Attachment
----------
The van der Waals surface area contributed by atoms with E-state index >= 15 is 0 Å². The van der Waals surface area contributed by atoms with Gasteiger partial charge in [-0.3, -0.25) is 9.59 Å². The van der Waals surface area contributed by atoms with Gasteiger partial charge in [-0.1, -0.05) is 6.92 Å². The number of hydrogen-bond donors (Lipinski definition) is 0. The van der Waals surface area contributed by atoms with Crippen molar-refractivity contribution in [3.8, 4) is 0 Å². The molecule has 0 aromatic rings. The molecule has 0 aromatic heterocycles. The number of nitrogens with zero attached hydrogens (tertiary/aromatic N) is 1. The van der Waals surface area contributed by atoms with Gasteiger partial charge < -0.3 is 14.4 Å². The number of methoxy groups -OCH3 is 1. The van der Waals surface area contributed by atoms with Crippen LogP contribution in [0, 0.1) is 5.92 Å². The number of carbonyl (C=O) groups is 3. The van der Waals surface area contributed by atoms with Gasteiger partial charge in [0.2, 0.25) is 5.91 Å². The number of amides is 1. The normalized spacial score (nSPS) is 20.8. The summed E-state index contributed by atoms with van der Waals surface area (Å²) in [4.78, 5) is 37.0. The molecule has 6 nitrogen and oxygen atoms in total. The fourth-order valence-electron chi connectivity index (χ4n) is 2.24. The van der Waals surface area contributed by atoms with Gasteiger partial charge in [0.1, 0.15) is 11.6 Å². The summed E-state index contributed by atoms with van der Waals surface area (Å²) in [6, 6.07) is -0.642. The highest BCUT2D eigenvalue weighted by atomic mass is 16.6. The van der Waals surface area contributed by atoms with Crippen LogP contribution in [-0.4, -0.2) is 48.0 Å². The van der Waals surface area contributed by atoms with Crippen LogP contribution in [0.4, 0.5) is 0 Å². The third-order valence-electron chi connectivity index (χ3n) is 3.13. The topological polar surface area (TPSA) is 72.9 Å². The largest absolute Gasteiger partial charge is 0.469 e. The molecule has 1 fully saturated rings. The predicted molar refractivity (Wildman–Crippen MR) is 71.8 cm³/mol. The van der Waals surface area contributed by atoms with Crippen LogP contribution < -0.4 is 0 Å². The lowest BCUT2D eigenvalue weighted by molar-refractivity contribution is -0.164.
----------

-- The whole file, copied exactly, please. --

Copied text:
The van der Waals surface area contributed by atoms with E-state index >= 15 is 0 Å². The van der Waals surface area contributed by atoms with Gasteiger partial charge in [-0.3, -0.25) is 9.59 Å². The van der Waals surface area contributed by atoms with Gasteiger partial charge in [-0.1, -0.05) is 6.92 Å². The number of hydrogen-bond donors (Lipinski definition) is 0. The van der Waals surface area contributed by atoms with Crippen molar-refractivity contribution in [3.8, 4) is 0 Å². The molecule has 0 aromatic rings. The molecule has 0 aromatic heterocycles. The number of nitrogens with zero attached hydrogens (tertiary/aromatic N) is 1. The van der Waals surface area contributed by atoms with Gasteiger partial charge < -0.3 is 14.4 Å². The number of methoxy groups -OCH3 is 1. The van der Waals surface area contributed by atoms with Crippen LogP contribution in [0, 0.1) is 5.92 Å². The number of carbonyl (C=O) groups is 3. The van der Waals surface area contributed by atoms with Gasteiger partial charge in [0.2, 0.25) is 5.91 Å². The number of amides is 1. The normalized spacial score (nSPS) is 20.8. The summed E-state index contributed by atoms with van der Waals surface area (Å²) in [4.78, 5) is 37.0. The molecule has 6 nitrogen and oxygen atoms in total. The fourth-order valence-electron chi connectivity index (χ4n) is 2.24. The van der Waals surface area contributed by atoms with Gasteiger partial charge in [0.1, 0.15) is 11.6 Å². The summed E-state index contributed by atoms with van der Waals surface area (Å²) in [6, 6.07) is -0.642. The highest BCUT2D eigenvalue weighted by atomic mass is 16.6. The van der Waals surface area contributed by atoms with Crippen LogP contribution in [-0.4, -0.2) is 48.0 Å². The van der Waals surface area contributed by atoms with Crippen LogP contribution in [0.4, 0.5) is 0 Å². The third-order valence-electron chi connectivity index (χ3n) is 3.13. The topological polar surface area (TPSA) is 72.9 Å². The largest absolute Gasteiger partial charge is 0.469 e. The molecule has 1 fully saturated rings. The predicted molar refractivity (Wildman–Crippen MR) is 71.8 cm³/mol. The van der Waals surface area contributed by atoms with Crippen LogP contribution < -0.4 is 0 Å². The lowest BCUT2D eigenvalue weighted by molar-refractivity contribution is -0.164.